Popularity is a great question;
it’s just an intriguing question.
I think especially now in the kind of consumer capitalist culture
where taste and sometimes quality is being measured
in dollars and in numbers and in ratings and box office and all of that.
是用美元 数字 收视率和票房来衡量的
And sometimes popularity is just taken to be sufficient kind of judgment.
It’s like well everybody liked that and that movie made a ton of money.
Everybody loved that movie.
And sometimes those movies that everybody loved
actually turn out to be really good
or I think they’re really good.
Sometimes they’re not.
But the popularity has a funny way of correcting or reversing itself.
It’s always fascinating to me how like when I was a kid
every single person it seemed bought this album, Frampton Comes Alive.
因为每个人似乎都买了这张专辑《Frampton Comes Alive》
And it was like the biggest selling album.
I mean I’m dating myself.
I’m a very old person, but it was on vinyl.
And then like five years later you could not give a copy of that –
like no used record store would take your copy of that in trade
and just bins were full of it.
Everyone was just like, “What? No.”
And you see that with popular music; you see that with movies.
I mean a few years ago like Avatar made a billion dollars and everyone was going to see it.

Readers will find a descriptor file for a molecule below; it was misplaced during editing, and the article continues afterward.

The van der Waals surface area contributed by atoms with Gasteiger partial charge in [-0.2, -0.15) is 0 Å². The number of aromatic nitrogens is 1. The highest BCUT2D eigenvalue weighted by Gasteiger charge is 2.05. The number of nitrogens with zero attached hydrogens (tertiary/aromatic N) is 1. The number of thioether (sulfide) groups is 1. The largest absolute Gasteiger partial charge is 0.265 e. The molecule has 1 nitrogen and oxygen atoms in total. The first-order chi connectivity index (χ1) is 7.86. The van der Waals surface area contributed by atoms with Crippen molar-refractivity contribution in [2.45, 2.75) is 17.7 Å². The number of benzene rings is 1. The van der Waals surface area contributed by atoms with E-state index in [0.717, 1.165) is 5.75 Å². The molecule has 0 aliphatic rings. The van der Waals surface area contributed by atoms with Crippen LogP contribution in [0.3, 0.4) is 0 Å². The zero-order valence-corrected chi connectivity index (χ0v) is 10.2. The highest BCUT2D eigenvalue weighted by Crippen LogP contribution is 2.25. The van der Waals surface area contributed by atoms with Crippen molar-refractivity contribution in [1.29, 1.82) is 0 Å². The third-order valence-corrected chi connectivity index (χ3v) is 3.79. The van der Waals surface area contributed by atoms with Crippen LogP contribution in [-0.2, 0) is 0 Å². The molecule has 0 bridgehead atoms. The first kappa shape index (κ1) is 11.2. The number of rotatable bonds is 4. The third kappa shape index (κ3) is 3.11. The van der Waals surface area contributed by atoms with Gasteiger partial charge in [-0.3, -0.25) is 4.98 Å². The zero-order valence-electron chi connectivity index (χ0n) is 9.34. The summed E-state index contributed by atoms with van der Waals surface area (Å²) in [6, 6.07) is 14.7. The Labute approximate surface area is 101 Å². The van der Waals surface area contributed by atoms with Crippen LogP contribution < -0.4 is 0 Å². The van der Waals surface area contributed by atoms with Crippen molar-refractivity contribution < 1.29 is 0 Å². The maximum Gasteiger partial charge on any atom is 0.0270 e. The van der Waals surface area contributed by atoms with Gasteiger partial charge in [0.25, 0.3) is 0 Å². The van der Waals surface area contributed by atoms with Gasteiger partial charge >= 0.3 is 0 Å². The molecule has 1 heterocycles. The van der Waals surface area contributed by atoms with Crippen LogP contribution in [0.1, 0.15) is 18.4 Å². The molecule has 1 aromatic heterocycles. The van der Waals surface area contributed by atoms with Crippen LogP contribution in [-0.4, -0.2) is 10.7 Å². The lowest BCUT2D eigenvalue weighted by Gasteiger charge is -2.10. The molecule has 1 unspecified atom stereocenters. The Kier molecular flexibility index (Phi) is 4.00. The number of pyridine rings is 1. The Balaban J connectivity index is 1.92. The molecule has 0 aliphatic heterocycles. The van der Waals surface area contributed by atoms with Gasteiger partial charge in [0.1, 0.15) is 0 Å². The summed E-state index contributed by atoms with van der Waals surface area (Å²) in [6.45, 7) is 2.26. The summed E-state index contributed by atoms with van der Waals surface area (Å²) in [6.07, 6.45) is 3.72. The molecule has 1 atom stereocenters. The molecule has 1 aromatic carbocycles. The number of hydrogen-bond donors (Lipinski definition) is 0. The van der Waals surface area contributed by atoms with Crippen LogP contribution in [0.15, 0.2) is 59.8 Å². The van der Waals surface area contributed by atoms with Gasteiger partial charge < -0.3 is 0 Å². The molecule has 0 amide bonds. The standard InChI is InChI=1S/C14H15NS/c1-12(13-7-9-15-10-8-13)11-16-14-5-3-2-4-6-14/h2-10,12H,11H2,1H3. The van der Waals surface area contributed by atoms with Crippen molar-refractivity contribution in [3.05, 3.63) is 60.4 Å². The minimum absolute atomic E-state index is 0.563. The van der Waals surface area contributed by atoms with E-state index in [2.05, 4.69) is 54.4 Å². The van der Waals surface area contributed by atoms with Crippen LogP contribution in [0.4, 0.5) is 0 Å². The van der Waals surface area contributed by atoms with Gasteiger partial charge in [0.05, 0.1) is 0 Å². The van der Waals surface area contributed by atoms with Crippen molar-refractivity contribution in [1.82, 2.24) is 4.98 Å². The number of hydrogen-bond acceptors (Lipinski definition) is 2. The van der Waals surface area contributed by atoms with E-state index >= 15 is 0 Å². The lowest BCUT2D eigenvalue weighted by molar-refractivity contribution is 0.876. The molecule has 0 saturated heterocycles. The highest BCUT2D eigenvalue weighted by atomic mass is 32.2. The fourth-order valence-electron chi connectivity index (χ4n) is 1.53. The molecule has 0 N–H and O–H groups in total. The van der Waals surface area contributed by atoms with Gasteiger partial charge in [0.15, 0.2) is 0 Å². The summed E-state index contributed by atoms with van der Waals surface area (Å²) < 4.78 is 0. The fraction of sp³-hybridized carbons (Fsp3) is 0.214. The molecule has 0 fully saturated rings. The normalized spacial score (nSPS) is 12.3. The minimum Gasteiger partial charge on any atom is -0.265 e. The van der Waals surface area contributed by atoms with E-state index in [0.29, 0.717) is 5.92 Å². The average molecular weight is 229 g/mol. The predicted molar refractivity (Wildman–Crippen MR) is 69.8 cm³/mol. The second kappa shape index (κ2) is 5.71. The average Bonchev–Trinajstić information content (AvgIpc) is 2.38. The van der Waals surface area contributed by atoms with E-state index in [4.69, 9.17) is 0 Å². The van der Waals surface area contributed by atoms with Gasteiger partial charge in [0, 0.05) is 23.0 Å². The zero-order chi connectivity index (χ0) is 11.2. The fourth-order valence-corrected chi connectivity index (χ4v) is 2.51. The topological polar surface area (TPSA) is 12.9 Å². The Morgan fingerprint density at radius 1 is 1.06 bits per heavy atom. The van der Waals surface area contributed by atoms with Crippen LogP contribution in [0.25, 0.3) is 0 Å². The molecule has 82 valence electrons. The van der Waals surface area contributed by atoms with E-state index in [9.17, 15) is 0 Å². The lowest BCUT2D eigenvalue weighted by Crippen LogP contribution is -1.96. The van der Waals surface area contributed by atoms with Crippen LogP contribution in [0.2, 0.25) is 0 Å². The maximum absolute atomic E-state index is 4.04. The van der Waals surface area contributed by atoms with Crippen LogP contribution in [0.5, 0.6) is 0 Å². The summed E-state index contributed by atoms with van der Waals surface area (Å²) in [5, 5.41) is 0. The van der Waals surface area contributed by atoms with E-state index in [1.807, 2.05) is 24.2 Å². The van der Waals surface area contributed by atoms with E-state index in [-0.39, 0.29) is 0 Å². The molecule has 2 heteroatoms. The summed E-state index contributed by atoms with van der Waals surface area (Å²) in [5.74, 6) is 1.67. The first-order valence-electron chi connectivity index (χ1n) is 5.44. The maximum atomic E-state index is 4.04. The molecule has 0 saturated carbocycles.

就像几年前 《阿凡达》赚了十亿美元 大家都会去看
It even showed up on the critic’s top 10 lists.It was just this frenzy about Avatar.
And now nobody you know, nobody talks about it.
It’s not even that people hate it, people just don’t care about it.
So popularity is a weird and fickle kind of index of things.
So it’s never identical to quality,
although sometimes it coincides with it.
And I’ve been particularly fascinated with
how judgments change over time
and how things that were very popular fall by the wayside,
but also how the opposite happens.
How movies or books or paintings or music
电影 书籍 绘画 音乐
or whatever that was ignored or mocked or rejected at its own moment
以及其他当时被忽视 嘲弄 拒绝的东西
resurfaces and comes to seem so wonderful and to have such great value.
I mean I write a little bit in the book about Moby Dick,
which is just one of my favorite examples of this.
Herman Melville was a best selling author of nautical adventures
and he wrote this big philosophically ambitious novel about a whaling voyage
and the critics at the time basically sort of rejected it and it was forgotten.
He was forgotten.
It completely vanished.
By the end of the 19th-century
there was one copy of it in a library somewhere that was in like the fishing section of the library.
And now everyone who studies American literature reads it and it’s sort of,
by consensus, one of the great masterpieces of the American literary imagination.
How did that happen?
What was the critical process?
And that is an example of what criticism is and how it works,
both at its worst and its best that criticism
it was critics who misjudged this book
and cast it aside and said this is impossible;
this is 800 pages of like philosophical gobbledygook and there’s not really any great whale hunting in here
until the very end and cast it aside.
And then it was critics also, how so to speak,
fished it up out of the deep, out of oblivion
and put it back on everybody’s shelf.